“He was very handsome and very fit. He was funny — he had a really good sense of humor,” Lisa remembers.
Luis was born in Nayarit in western Mexico, but grew up mostly in Virginia. When he was 15, his mother moved to Arizona and later had four other children. (His parents never married, and his father left when he was a baby.) Lisa says he loved music, fishing, technology, and animals. He was very social, she says, and he had a large network of friends. He’d been inspired to go into the medical field because his brother had a brain tumor as a kid but recovered.
The two began dating, and in 2008, right after Lisa’s high school graduation, they married. Lisa moved to Texas and they lived together in military housing. In 2009, Luis became a U.S. citizen.
But sometime earlier, he’d injured his foot during a training exercise and it didn’t heal properly. Nine months after the wedding, he was medically discharged owing to the injury. He had served in the military for just three years.
“He really wanted to deploy with his unit,” Lisa says now. “And I think not being able to do what he signed up for was kind of devastating for him.”
After Luis’ discharge, the couple moved to Phoenix to be closer to their families. He attended Arizona State University and earned a degree in biochemistry in 2013. He’d go on to graduate from DeVry University with a second bachelor’s degree in medical laboratory science. In 2015, he was hired to work at the VA.
“He figured he would give back by working at the VA hospital,” Lisa says. “Even though he didn’t have patient contact, he felt good working in that environment.”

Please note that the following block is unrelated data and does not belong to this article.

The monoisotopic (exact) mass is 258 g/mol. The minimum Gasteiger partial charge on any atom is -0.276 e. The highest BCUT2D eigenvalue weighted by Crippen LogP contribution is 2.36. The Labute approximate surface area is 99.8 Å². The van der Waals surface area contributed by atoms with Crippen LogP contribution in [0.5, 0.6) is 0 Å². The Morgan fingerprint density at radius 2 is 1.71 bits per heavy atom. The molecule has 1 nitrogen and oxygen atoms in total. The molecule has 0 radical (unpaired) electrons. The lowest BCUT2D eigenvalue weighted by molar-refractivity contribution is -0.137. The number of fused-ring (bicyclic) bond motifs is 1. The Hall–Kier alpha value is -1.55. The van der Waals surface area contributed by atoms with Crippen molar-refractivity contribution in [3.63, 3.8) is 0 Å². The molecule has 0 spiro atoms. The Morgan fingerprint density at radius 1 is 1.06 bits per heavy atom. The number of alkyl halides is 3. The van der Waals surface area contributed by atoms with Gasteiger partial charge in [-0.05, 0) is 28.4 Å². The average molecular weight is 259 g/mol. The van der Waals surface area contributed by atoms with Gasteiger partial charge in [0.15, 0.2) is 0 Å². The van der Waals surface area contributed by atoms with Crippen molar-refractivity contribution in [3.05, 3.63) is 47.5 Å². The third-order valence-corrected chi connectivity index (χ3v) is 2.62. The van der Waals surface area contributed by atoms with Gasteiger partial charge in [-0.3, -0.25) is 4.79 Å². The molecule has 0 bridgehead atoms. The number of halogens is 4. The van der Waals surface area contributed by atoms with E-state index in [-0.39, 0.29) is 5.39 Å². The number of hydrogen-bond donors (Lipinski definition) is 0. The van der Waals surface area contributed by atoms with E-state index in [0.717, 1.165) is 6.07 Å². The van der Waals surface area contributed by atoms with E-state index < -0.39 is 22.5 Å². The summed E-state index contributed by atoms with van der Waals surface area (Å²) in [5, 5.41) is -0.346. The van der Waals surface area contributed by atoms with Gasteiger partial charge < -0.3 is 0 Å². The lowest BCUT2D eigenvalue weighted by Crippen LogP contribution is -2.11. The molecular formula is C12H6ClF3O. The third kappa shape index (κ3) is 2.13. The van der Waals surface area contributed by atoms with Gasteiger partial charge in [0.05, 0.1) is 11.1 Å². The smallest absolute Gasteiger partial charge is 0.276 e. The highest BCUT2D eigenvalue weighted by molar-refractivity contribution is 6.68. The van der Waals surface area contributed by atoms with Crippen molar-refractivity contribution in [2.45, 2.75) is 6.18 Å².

“He was very ambitious,” says Vince Tsang. A fellow veteran, Tsang met Luis at ASU, and they became close friends. “When he had his mind set to something, he would definitely do it.”
Lisa, meanwhile, graduated from ASU and began her career as a vet tech, planning to go back to school to become a veterinarian.
After eight years of marriage, Lisa says, she was excited for the future.
“He finally got a job he liked, and I was supposed to move further along with my education,” she says. “We wanted kids. That was the talk the last few months: when we were going to have a kid.”
But the pain from Luis’ injury lingered.
“He was always in pain from his ankle and his back,” says Tsang. “He told me sometimes it’s just excruciating, and he can’t even sit down, so he’d have to sleep on the floor.”
Two months before his death, the pain was so bad that Lisa had to drive Luis to the ER. He followed up with the VA to schedule an MRI on his back.
It took more than three weeks to get an appointment. Thinking back, Lisa believes the medical issues triggered Luis’ depression. But at the time, she had no idea he was battling anything more than physical pain.
In early 2012, an emergency-room physician at the Phoenix VA Health Care System raised a red flag with the facility’s director, Sharon Helman, about conditions in the ER. As other doctors came forward over the ensuing two years and the VA’s Office of the Inspector General investigated, it became apparent that veterans were dying while awaiting medical care at the VA, even as higher-ups were falsifying records to make it seem as if conditions were improving.
The scandal spread to other states, ultimately costing U.S. Secretary of Veterans Affairs Eric Shinseki his job. Arizona was something of a Ground Zero: Helman was fired and subsequently convicted of criminal misconduct in office, a felony.